x Abu Dhabi, UAESunday 23 July 2017

Real Madrid prove to be a class well above Dortmund

Pitted in the quarter-finals of the Uefa Champions League, in truth Real Madrid and Borussia Dortmund are miles apart.

Cristiano Ronaldo and Real Madrid had plenty to celebrate in a 3-0 win over Borussia Dortmund in their quarter-final, first leg Uefa Champions League match at the Santiago Bernabeu on April 2, 2014.  Javier Soriano / AFP
Cristiano Ronaldo and Real Madrid had plenty to celebrate in a 3-0 win over Borussia Dortmund in their quarter-final, first leg Uefa Champions League match at the Santiago Bernabeu on April 2, 2014. Javier Soriano / AFP

REAL MADRID 3 BORUSSIA DORTMUND 0

Real Madrid - Real Madrid Bale 3’, Isco 27’, Ronaldo 57’

Man of the Match - Isco (Real Madrid)

Pitted in the quarter-finals of the Uefa Champions League, in truth Real Madrid and Borussia Dortmund are miles apart.

The Spaniards, nine-time winners of European club football’s most coveted prize, have always represented a venerable old institution; the world’s richest football team; once favoured by Franco and forever recognisable in all white.

Dortmund, on the other hand, are relative new kids on the block; driven to the brink of bankruptcy not a decade ago; the people’s choice whose glaring yellow-and-black garb adds to their anti-establishment vibe.

They are polar opposites in the transfer market, too, a notion swiftly reinforced last night in a 3-0 rout at the grand old Santiago Bernabeu.

When last summer Madrid paid a reported world-record fee for Gareth Bale to add to the capture of Isco, Spain’s fastest-rising star, Dortmund were busy mourning the loss of their own prized asset, Mario Gotze.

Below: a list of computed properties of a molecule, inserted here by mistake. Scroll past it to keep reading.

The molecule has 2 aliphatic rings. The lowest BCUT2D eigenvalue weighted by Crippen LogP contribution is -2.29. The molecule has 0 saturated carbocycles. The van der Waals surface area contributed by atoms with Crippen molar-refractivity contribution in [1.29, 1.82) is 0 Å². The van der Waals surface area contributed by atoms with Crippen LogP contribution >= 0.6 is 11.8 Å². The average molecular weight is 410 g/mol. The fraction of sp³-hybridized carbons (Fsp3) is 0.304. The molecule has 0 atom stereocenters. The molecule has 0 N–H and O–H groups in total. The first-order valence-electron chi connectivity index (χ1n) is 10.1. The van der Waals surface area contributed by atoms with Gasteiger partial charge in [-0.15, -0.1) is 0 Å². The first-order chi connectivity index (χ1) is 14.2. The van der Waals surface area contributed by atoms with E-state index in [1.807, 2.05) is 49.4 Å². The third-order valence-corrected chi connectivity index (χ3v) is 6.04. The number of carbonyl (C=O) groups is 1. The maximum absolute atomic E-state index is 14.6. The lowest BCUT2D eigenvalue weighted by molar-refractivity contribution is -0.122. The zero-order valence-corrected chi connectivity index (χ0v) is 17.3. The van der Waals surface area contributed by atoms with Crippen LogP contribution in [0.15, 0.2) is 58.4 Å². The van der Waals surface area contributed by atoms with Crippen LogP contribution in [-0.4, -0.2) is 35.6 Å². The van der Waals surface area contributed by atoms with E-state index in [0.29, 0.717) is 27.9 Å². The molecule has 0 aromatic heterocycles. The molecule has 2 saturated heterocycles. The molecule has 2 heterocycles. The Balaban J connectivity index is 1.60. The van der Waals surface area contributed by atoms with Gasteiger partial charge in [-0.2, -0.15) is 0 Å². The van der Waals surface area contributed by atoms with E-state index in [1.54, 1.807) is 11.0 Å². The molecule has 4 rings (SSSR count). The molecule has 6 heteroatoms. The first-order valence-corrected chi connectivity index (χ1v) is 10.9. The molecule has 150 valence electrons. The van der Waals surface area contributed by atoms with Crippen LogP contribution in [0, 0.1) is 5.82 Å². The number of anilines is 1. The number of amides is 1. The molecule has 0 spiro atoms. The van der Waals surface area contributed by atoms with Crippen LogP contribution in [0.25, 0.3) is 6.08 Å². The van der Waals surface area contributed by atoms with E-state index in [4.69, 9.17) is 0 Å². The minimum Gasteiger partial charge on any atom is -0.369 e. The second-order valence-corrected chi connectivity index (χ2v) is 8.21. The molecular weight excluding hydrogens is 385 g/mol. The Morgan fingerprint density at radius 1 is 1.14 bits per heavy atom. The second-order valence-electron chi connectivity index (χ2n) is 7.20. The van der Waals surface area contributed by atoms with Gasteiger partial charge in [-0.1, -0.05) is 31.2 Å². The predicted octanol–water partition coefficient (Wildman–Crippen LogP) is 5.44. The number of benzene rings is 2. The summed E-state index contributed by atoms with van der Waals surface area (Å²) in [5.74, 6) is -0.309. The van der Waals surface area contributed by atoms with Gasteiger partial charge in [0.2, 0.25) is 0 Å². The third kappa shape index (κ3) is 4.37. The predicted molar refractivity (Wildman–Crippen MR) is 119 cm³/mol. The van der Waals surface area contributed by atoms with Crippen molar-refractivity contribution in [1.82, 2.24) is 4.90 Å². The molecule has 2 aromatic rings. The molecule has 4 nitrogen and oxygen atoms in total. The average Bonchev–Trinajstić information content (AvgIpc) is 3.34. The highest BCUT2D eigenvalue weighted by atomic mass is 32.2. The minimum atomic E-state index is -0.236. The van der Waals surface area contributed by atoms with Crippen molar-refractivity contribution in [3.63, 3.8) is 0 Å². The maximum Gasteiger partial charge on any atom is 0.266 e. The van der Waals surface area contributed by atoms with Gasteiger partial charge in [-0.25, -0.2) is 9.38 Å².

Even Robert Lewandowski, their other principle possession absent against Madrid, through suspension, has already confirmed this season will be his last at the Westfalenstadion.

Just like Gotze, he is off to Bayern Munich, Dortmund’s lofty rivals. There could be more, as well, with Marco Reus attracting admirers from far outside west Germany.

For it was ever thus: Real recruit; Dortmund diminish.

To labour the point, it was Bale and Isco who helped set up a commanding first-leg lead for the hosts, leaving their opponents little or no hope of progressing to the last four when the rivalry resumes in six days’ time.

Bale notched first, inside three minutes, to take his tally in his debut European season with Real to five goals and three assists.

Money can guarantee success, then.

Just before the half hour, Isco doubled the advantage.

Given Madrid’s superiority, it was no surprise a third came not long into the second half. The identity of the scorer did not particularly shock, either.

Cristiano Ronaldo, still officially the world’s costliest player, is rarely to be outdone, and his close-range finish lifted his 2013/14 tally to 14 goals in eight matches.

It equalled Lionel Messi’s single-season record; a feat that would have provided Ronaldo added delight.

The Portuguese’s evening ended somewhat worryingly, though, as he was withdrawn prematurely because of injury.

Precautionary or not, Madrid’s quest to end their aching wait for the “decima” – a 10th European Cup – seems imminently more achievable with Ronaldo in tow.

For Dortmund, they would need a repeat of last season’s semi-final aggregate score if they are to progress.

Nearly 12 months ago, they defeated Madrid 4-3 to tee up a showpiece clash with Bayern.

Back then, however, it was rather less complicated.

Ruthless Real, with all the trappings sustained success supplies, appear destined to continue in the competition.

jmcauley@thenational.ae

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